Cassia nictitans L.

Cassia mictitans plant

Family - Fabaceae

Stems - From a taproot, widely branching above the base, herbaceous but stout at the base, erect to ascending, to +/-50cm tall, antrorse pubescent.

Leaves - Alternate, stipulate, even-pinnate, with +/-11 pairs of leaflets. Stipules erect, appressed, lanceolate, striate-nerved, to 6mm long, green but often with a reddish apex, antrorse strigose (at least on the margins). Gland of the petiole stalkless, to about .6mm in diameter, purplish. Petiole and rachis antrorse pubescent. Leaflets sessile, opposite, entire, to 1.4cm long, 4mm broad, linear-oblong, oblique at the base, rounded and mucronate at the apex, with antrorse strigose margins, glabrous and deep green adaxially, light green and glabrous abaxially, lateral veins evident abaxially.

Cassia mictitans stipuleStipule and gland.

Inflorescence - Fascicles of 4-5 flowers from the side of the stem (within the internode). Each flower subtended by a linear-lanceolate bract. Bracts exceeding the pedicel. Pedicels short, to 1.2mm long.

Flowers - Petals 5, yellow, unequal, glabrous, distinct. Lowest petal enlarged, to -9mm long, 7-8mm broad, rotund. Upper petals smaller than the lowest, cupped around the other floral organs, at least one of the lateral petals with erose margins. Stamens 5, distinct, glabrous. Filaments whitish, short (to 1.2mm long). Anthers purplish to reddish, apically dehiscent, 2.5mm long. Ovary green, superior, 3mm long, densely appressed pubescent. Style up-curved, -2mm long, greenish, glabrous. Calyx deeply 5-lobed, the tube sparse pubescent, green, -1mm long. Lobes spreading, yellowish, linear-lanceolate, entire, sparse antrorse pubescent externally, glabrous internally, +/-5mm long, 1.2mm broad, often folded slightly.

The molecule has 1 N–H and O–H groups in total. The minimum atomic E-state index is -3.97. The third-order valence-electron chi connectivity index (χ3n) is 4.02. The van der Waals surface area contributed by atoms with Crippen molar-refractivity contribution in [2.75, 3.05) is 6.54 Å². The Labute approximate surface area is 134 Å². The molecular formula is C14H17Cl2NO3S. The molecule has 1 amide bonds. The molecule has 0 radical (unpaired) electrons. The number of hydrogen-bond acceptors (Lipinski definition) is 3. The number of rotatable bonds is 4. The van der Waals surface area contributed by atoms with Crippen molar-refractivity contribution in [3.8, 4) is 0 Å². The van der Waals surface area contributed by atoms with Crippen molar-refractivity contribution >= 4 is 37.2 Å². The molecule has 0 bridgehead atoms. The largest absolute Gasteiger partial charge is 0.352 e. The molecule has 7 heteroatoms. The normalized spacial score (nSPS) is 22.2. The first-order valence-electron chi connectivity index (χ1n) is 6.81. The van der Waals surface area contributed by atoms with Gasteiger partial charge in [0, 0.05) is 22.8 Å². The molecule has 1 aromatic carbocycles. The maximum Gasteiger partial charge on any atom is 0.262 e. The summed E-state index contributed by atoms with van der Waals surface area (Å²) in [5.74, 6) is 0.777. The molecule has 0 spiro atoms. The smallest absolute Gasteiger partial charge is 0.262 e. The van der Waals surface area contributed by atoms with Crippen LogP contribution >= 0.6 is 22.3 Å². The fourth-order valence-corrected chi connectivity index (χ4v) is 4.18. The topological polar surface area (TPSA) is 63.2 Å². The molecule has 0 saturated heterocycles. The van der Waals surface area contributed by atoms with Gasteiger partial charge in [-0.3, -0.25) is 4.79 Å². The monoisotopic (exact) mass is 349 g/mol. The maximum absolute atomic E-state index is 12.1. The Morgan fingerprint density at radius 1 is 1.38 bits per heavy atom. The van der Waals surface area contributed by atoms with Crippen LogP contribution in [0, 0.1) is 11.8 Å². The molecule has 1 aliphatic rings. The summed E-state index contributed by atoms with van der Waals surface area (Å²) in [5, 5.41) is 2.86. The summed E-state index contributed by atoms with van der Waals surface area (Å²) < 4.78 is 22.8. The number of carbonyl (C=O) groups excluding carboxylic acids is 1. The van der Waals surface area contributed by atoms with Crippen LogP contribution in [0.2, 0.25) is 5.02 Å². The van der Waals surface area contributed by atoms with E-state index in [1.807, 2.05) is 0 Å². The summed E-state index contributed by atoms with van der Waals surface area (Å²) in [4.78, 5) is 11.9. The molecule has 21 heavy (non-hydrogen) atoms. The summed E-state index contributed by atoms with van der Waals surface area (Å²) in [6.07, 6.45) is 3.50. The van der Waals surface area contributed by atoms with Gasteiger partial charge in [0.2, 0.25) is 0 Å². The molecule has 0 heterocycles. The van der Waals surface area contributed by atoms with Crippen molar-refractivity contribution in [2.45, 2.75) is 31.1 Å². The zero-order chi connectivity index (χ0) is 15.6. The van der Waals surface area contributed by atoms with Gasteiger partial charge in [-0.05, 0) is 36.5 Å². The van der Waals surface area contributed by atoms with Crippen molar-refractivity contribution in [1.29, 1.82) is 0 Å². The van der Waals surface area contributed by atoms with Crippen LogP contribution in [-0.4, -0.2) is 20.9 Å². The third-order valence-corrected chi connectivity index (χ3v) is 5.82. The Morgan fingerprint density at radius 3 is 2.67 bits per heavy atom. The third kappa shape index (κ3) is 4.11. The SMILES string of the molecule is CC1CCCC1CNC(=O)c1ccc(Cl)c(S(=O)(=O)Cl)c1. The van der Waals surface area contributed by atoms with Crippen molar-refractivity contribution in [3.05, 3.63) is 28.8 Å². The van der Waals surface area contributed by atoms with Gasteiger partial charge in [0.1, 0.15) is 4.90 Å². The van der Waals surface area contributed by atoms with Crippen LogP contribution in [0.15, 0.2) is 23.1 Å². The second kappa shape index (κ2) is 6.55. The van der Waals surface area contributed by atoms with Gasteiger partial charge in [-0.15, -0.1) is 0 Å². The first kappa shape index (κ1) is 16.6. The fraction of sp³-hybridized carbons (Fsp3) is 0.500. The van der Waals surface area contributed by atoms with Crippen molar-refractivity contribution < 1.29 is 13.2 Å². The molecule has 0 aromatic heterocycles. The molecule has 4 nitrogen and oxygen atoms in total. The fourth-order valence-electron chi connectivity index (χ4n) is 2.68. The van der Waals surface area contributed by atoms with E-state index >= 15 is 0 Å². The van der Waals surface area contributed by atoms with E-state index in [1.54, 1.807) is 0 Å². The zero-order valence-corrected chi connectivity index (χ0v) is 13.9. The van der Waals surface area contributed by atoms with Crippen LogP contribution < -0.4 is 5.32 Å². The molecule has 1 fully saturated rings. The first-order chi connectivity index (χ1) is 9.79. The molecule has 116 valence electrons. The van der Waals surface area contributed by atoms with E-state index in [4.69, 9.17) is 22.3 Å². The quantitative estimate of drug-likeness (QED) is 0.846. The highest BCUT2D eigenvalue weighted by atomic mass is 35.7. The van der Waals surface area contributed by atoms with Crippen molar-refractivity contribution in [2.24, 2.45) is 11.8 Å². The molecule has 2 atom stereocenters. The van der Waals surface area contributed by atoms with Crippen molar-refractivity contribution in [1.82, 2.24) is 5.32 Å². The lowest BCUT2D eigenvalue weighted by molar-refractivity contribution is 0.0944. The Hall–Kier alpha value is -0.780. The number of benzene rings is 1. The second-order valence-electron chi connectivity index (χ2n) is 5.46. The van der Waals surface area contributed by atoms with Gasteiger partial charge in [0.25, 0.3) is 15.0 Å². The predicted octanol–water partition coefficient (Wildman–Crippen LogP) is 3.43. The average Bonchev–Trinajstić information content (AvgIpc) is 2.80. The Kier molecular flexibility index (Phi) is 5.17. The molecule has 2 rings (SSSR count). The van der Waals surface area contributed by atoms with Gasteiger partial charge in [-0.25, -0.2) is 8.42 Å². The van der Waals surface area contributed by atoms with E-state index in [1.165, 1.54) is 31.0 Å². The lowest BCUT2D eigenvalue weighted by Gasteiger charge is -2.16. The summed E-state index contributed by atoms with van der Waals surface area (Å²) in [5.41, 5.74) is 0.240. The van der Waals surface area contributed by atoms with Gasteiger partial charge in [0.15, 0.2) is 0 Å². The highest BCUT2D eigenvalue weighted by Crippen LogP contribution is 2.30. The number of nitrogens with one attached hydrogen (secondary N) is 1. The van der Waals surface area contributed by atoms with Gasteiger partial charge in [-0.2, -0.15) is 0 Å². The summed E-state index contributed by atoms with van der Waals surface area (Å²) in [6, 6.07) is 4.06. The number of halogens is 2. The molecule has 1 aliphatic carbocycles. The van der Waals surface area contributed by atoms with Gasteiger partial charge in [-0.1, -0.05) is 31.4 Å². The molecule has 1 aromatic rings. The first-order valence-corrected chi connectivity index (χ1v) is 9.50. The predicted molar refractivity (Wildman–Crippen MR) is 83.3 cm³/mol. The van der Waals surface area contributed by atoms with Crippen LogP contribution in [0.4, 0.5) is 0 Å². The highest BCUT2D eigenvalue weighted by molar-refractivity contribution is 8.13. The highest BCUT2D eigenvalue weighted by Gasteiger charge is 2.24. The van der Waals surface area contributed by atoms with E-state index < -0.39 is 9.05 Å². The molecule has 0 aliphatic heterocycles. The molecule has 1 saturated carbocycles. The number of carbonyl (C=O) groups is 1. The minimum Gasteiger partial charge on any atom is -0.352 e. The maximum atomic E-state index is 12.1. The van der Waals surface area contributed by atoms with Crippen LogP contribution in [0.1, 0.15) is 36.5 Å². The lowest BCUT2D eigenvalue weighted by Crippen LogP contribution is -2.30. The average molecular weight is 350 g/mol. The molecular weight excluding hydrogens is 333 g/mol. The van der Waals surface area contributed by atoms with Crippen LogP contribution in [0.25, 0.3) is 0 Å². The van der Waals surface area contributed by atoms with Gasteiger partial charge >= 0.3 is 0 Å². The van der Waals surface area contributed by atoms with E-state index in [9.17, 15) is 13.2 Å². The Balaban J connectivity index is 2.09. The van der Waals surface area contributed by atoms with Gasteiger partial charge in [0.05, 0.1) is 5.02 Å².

Cassia mictitans flowerFlower.

Cassia mictitans calyxCalyx.

Cassia mictitans fruitsFruits.

Flowering - July - September.

Habitat - Slopes, ridges, open woods, prairies, thickets, roadsides, railroads. Usually on acid soils.

Origin - Native to U.S.

Other info. - This little species can be found mainly in the southern 1/2 of Missouri. The plant is easy to ID in the field because of its small yellow flowers and finely pinnate leaves. The leaves are sensitive to the touch and will close when touched or when hit by strong sunlight. This action, however, is not nearly as quick or dramatic as it is in other species from the family.
Traditionally the roots of this species were used to make a tea that was believed to relieve fatigue. The fruits of C. nictitans can be glabrous or spreading hairy and are eaten by wildlife.

Photographs taken in Brown Summit, NC., 9-8-02.


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